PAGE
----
I was visiting with a colleague in the real estate profession the other day. He was telling me about visiting with some business owners that were very interested in moving to larger, bigger office and retail spaces. In each instance, the business owner was having good success at the current location. However, the owner was absolutely convinced that by moving to a bigger space, they could increase sales, increase profits and become more successful.
Our firm has worked with several business owners who believe the same thing. Hence, it must be true. In each instance where we have had clients who have these thoughts, we identify a plethora of challenges that must be addressed before moving to a different space makes good economic sense. If you do not have a robust set of policies and procedures in place now, moving will not solve that problem. In most instances, it only makes the problem worse. If cash flow is a problem now, moving only exacerbates that problem also. If staffing is a challenge now, moving only increases the problems of finding new staff.
I am familiar with several businesses that elected to move after having had great success in another location. Sadly, each business failed to carefully consider the many challenges they were faced with when they finally got into the new facility. Let me address some of those-there are many more, however, these I am intimately familiar with!
The rent increased significantly. Sometimes it was 1.3 to two times greater. Sales however did not increase correspondingly. Yes, sales did increase, however, not equal to the rent and associated overhead increase.
The business owner became responsible for plowing the parking lot of his new space. One individual I know thought that Montana winters were such that a good snow blower would be able to plow the parking lot. One good snow revealed that individuals who plow snow for a living are good friends to have. Especially when your parking lot is full of snow and the temperature is -12F.
Failing to do a careful space analysis has caused many businesses that moved to have too much space in the new location. Now, the store in the new space looks empty or vacant. New inventory, fixtures, display cases are bought and installed. More money is spent on inventory that was not available in the old location. Now, this is not all bad. Perhaps the new location was exactly the right place to add another product line, increase offerings of a current product line or enhance the business by increasing the scope of service/product offerings. In one instance, that I am familiar with, the business was a professional services firm that needed more office space. The firm added several new office suites, hired additional staff and began operations. Twenty months later, the economic conditions declined so significantly that the staff was discharged, the offices were left vacant-and they still had 38 months on their 60-month lease. This business owner told me that he wished that they could go back to their original location, however, the lease could not be broken, the old space had been rented and they were not in a position to sublet the extra space available.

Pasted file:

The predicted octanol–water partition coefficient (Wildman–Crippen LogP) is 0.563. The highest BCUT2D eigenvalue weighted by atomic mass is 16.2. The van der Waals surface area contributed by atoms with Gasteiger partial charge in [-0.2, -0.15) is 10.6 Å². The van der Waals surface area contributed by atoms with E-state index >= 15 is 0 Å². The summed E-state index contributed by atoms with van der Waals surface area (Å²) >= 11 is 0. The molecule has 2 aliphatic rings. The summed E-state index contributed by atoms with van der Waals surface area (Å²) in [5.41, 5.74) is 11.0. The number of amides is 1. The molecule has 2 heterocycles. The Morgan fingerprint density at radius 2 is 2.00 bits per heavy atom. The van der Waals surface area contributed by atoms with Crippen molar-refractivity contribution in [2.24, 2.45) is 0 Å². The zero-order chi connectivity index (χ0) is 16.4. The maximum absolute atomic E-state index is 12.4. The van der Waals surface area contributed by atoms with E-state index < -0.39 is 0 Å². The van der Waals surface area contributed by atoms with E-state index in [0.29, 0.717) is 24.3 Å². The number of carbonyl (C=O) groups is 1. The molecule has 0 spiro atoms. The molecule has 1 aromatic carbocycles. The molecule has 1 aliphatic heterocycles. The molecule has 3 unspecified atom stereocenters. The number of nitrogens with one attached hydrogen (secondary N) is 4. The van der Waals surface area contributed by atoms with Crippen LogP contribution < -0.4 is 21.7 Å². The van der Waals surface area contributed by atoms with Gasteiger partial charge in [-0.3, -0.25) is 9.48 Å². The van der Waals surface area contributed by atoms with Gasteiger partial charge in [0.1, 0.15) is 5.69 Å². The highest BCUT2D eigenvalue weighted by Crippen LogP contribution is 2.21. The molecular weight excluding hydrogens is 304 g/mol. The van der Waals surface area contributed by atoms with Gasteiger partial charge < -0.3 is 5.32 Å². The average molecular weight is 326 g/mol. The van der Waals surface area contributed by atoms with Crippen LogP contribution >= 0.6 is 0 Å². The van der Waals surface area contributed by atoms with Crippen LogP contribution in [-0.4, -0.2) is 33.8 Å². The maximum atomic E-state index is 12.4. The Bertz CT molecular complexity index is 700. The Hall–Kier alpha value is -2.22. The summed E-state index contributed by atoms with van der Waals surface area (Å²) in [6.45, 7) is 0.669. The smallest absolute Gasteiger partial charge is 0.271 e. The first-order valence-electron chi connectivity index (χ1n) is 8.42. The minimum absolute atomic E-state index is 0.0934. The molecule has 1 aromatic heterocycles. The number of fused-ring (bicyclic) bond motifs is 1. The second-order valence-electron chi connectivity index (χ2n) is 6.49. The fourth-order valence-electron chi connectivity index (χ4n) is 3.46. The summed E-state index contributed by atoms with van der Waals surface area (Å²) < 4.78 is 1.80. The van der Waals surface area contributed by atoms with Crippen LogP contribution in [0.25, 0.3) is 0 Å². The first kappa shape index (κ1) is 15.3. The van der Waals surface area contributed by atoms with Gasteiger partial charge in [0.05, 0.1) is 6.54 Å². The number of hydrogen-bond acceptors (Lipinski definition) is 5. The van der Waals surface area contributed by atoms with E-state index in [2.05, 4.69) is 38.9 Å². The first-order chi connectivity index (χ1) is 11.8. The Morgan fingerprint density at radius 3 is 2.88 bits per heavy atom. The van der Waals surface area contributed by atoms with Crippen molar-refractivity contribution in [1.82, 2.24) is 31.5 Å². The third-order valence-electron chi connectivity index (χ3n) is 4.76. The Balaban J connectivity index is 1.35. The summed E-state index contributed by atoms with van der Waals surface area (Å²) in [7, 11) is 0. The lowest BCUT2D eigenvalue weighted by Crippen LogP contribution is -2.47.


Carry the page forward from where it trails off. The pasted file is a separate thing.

Moving to a new location when you have a successful business has to be a very carefully thought out process. Rent, overhead, insurance, product/service offerings, increased furniture and fixtures, advertising, staffing, telecommunications requirements are all issues that really require analysis. In our opinion, we suggest that all of these questions be carefully considered and addressed well before you really think about changing locations. Rigorous analysis is necessary here to ascertain if indeed, business will increase and become more profitable just because you decided to move. Interestingly, the numbers always tell the story. It may not be the story that you want to hear, however, it is the story of what actually is happening. Failure to carefully consider the numbers usually results in significant operational challenges.
If you are successful in your current location, give real careful thought to the points I have addressed before you decide to undertake a move.
In some instances, a small space creates a "demand" that is very desirable. If a restaurant only has 20 chairs, the food is very, very good, and there is always a waiting line to be seated, stay put. Do not move. Moving to a space where you can handle 100 chairs would probably result in additional expense as well as not having a constant demand for service or product.
The bottom line-moving to a new location without careful analysis usually results in loss of profit, increased expenses and higher overhead and greater owner frustration.
Joe Michels, PhD, P.E., C.P.I., is principal of Solomon Bruce Consulting LLC. Contact him at (406) 672-6387 or at www.solomonbruce.com